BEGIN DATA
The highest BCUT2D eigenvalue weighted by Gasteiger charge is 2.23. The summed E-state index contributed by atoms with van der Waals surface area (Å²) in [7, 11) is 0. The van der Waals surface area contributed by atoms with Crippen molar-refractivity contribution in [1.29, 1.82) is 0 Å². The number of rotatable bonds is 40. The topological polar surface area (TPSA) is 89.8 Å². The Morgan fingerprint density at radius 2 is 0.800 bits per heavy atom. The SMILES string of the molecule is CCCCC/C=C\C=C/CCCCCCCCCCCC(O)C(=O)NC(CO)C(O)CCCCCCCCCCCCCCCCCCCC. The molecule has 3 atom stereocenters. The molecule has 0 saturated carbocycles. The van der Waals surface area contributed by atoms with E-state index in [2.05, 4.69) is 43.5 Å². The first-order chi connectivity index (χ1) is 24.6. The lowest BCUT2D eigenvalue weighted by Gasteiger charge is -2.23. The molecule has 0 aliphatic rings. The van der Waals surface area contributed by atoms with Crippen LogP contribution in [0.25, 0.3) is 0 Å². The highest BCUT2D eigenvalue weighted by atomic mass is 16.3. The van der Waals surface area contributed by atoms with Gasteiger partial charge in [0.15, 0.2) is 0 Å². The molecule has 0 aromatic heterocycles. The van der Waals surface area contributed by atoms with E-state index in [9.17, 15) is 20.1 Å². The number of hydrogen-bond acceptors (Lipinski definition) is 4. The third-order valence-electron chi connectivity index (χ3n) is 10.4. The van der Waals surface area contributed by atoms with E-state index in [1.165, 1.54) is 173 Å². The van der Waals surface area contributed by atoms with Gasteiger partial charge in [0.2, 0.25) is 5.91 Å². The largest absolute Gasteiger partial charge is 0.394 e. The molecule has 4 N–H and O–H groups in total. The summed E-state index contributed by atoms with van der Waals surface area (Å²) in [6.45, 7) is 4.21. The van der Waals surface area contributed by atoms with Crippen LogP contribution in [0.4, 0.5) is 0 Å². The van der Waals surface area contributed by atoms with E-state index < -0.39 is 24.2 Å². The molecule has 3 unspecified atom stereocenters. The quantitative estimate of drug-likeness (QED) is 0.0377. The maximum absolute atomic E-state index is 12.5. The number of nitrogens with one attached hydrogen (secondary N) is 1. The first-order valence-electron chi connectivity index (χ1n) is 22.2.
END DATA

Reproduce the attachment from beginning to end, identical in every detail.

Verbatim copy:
The highest BCUT2D eigenvalue weighted by Gasteiger charge is 2.23. The summed E-state index contributed by atoms with van der Waals surface area (Å²) in [7, 11) is 0. The van der Waals surface area contributed by atoms with Crippen molar-refractivity contribution in [1.29, 1.82) is 0 Å². The number of rotatable bonds is 40. The topological polar surface area (TPSA) is 89.8 Å². The Morgan fingerprint density at radius 2 is 0.800 bits per heavy atom. The SMILES string of the molecule is CCCCC/C=C\C=C/CCCCCCCCCCCC(O)C(=O)NC(CO)C(O)CCCCCCCCCCCCCCCCCCCC. The molecule has 3 atom stereocenters. The molecule has 0 saturated carbocycles. The van der Waals surface area contributed by atoms with E-state index in [2.05, 4.69) is 43.5 Å². The first-order chi connectivity index (χ1) is 24.6. The lowest BCUT2D eigenvalue weighted by Gasteiger charge is -2.23. The molecule has 0 aliphatic rings. The van der Waals surface area contributed by atoms with Crippen LogP contribution in [0.25, 0.3) is 0 Å². The highest BCUT2D eigenvalue weighted by atomic mass is 16.3. The van der Waals surface area contributed by atoms with Gasteiger partial charge in [0.15, 0.2) is 0 Å². The molecule has 0 aromatic heterocycles. The van der Waals surface area contributed by atoms with E-state index in [9.17, 15) is 20.1 Å². The number of hydrogen-bond acceptors (Lipinski definition) is 4. The third-order valence-electron chi connectivity index (χ3n) is 10.4. The van der Waals surface area contributed by atoms with E-state index in [1.165, 1.54) is 173 Å². The van der Waals surface area contributed by atoms with Gasteiger partial charge in [0.2, 0.25) is 5.91 Å². The largest absolute Gasteiger partial charge is 0.394 e. The molecule has 4 N–H and O–H groups in total. The summed E-state index contributed by atoms with van der Waals surface area (Å²) in [6.45, 7) is 4.21. The van der Waals surface area contributed by atoms with Crippen LogP contribution in [0.4, 0.5) is 0 Å². The van der Waals surface area contributed by atoms with E-state index < -0.39 is 24.2 Å². The molecule has 3 unspecified atom stereocenters. The quantitative estimate of drug-likeness (QED) is 0.0377. The maximum absolute atomic E-state index is 12.5. The number of nitrogens with one attached hydrogen (secondary N) is 1. The first-order valence-electron chi connectivity index (χ1n) is 22.2.